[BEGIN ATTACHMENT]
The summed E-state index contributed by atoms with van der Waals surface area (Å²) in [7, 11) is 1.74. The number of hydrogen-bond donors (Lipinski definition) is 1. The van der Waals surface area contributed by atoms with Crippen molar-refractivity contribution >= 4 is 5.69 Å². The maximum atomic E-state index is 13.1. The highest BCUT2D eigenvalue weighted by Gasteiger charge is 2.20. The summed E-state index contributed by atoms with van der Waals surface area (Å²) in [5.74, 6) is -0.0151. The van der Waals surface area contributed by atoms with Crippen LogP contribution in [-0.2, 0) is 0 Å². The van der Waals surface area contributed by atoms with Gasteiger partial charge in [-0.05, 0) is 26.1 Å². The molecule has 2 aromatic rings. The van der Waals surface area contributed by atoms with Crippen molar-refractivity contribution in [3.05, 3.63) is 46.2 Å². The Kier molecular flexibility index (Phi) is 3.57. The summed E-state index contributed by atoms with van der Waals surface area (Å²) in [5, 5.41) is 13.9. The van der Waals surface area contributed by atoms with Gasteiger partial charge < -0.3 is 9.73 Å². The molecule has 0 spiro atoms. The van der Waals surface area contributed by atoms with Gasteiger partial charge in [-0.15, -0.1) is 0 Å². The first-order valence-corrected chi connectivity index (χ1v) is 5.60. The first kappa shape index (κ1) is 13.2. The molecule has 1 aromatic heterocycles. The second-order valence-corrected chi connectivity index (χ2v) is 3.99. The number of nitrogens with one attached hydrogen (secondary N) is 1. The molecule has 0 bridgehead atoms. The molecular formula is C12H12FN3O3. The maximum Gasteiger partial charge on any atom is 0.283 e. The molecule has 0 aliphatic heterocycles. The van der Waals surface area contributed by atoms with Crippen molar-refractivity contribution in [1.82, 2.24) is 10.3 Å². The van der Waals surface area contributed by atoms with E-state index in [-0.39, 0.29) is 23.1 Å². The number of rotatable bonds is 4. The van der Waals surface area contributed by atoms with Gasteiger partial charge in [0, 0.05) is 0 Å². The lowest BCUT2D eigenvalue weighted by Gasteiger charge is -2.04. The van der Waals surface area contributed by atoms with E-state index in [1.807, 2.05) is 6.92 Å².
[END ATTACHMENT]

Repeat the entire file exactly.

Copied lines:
The summed E-state index contributed by atoms with van der Waals surface area (Å²) in [7, 11) is 1.74. The number of hydrogen-bond donors (Lipinski definition) is 1. The van der Waals surface area contributed by atoms with Crippen molar-refractivity contribution >= 4 is 5.69 Å². The maximum atomic E-state index is 13.1. The highest BCUT2D eigenvalue weighted by Gasteiger charge is 2.20. The summed E-state index contributed by atoms with van der Waals surface area (Å²) in [5.74, 6) is -0.0151. The van der Waals surface area contributed by atoms with Crippen LogP contribution in [-0.2, 0) is 0 Å². The van der Waals surface area contributed by atoms with Gasteiger partial charge in [-0.05, 0) is 26.1 Å². The molecule has 2 aromatic rings. The van der Waals surface area contributed by atoms with Crippen molar-refractivity contribution in [3.05, 3.63) is 46.2 Å². The Kier molecular flexibility index (Phi) is 3.57. The summed E-state index contributed by atoms with van der Waals surface area (Å²) in [5, 5.41) is 13.9. The van der Waals surface area contributed by atoms with Gasteiger partial charge < -0.3 is 9.73 Å². The molecule has 0 spiro atoms. The van der Waals surface area contributed by atoms with Gasteiger partial charge in [-0.15, -0.1) is 0 Å². The first-order valence-corrected chi connectivity index (χ1v) is 5.60. The first kappa shape index (κ1) is 13.2. The molecule has 1 aromatic heterocycles. The second-order valence-corrected chi connectivity index (χ2v) is 3.99. The number of nitrogens with one attached hydrogen (secondary N) is 1. The molecule has 0 bridgehead atoms. The molecular formula is C12H12FN3O3. The maximum Gasteiger partial charge on any atom is 0.283 e. The molecule has 0 aliphatic heterocycles. The van der Waals surface area contributed by atoms with Crippen molar-refractivity contribution in [1.82, 2.24) is 10.3 Å². The van der Waals surface area contributed by atoms with E-state index in [-0.39, 0.29) is 23.1 Å². The number of rotatable bonds is 4. The van der Waals surface area contributed by atoms with Gasteiger partial charge in [0, 0.05) is 0 Å². The lowest BCUT2D eigenvalue weighted by Gasteiger charge is -2.04. The van der Waals surface area contributed by atoms with E-state index in [1.807, 2.05) is 6.92 Å².